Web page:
Apparently, you were fortunate enough to be dealing with a proxy from an external client. Proxies remember the apartment they were born in (each apartment is identified by a 64-bit object exporter ID, or OXID) and verify that they are being called on a thread executing in that apartment. Each thread that calls CoInitialize or CoInitializeEx has a thread-local storage slot that holds information such as the OXID of the apartment in which the thread is executing. Imagine what would happen if you didn't have a proxy (e.g., the interface pointer was obtained from an in-process server). The code would probably work most of the time but would fail randomly, during important demos at large conferences, because you have likely violated the object's concurrency requirements.

Apartments are designed to allow objects with different concurrency and reentrancy requirements to coexist peaceably with one another, but to make this happen, you must follow the rules: don't pass interface pointers between apartments. Marshal them across apartment boundaries instead.

So here's the code used to correct the problem:

HRESULT SetSink(IUnknown* pSink) {
  IID_IUnknown, pSink, &g_pStream);
 SetEvent(g_hEventSinkAvailable); //auto-reset event
 return hr;
}
HRESULT GetSink(IUnknown** ppSink) {
 WaitForSingleobject(g_hEventSinkAvailable, INFINITE);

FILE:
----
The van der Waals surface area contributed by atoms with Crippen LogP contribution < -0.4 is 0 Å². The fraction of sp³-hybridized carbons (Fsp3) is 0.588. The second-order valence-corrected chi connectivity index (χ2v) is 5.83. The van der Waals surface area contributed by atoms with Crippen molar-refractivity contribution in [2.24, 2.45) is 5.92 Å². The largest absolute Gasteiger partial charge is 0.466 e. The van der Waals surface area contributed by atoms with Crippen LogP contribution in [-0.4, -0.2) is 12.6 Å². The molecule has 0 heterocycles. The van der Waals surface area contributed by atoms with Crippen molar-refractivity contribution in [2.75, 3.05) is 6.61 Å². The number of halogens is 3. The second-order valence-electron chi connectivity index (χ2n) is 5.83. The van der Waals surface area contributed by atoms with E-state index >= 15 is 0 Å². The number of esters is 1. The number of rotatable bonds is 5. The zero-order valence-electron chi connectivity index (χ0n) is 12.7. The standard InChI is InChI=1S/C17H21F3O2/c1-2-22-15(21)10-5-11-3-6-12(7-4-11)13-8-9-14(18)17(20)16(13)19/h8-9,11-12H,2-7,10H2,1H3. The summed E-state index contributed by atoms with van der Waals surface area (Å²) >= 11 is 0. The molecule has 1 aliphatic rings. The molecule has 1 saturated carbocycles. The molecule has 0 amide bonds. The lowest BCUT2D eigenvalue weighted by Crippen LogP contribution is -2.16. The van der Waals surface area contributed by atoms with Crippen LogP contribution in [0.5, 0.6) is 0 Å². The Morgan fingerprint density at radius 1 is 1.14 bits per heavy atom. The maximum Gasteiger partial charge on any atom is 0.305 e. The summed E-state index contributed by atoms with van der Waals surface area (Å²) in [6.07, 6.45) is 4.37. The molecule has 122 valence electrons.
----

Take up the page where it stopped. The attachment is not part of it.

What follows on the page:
HRESULT hr = CoGetInterfaceAndReleaseStream(
  g_pStream, IID_IUnknown, (void**)ppSink);
 g_pStream = 0;
 return hr;

Note that the long-winded function names used for marshaling are simply shortcuts for creating a memory-based IStream implementation and marshaling a MEOW packet' into it. (Note that this particular stream is implemented specifically to be usable across apartments.) The fundamental API used to marshal interface pointers is CoMarshalInterface, and for unmarshaling, CoUnmarshalInterface. You can easily imagine how the interthread marshaling APIs are implemented:

HRESULT CoMarshalInterThreadInterfaceInStream(
   MSHCTX_INPROC, 0, MSHLFLAGS_NORMAL );
  if (FAILED(hr)) {
   (*pps)->Re1ease( );
   *PPS = 0;
  }
}
return hr;
}

And similarly for unmarshaling:

HRESULT CoGetInterfaceAndReleaseStream(
 IStream* ps, REFIID iid, void** ppv) {
 HRESULT hr = CoUnmarshalInterface(ps, iid, ppv);
 if (FAILED(hr))
  *ppv = 0;
ps->Release( );
return hr,
}

Bear in mind the basic rule that interface pointers, no matter where they come from (proxies or otherwise), should be marshaled across apartment boundaries and never used directly by a thread executing in a different apartment unless explicitly documented otherwise. The particular implementation of IStream returned by ComarshalInterThreadInterfaceInStream is one of the canonical examples of an explicitly documented exception.

Should you be worried about ending up with multiple layers of proxies with all this marshaling? No. CoMarshalInterface is implemented such that if a standard proxy is marshaled, the resulting marshaled OBJREF will refer to the original object, not to the proxy.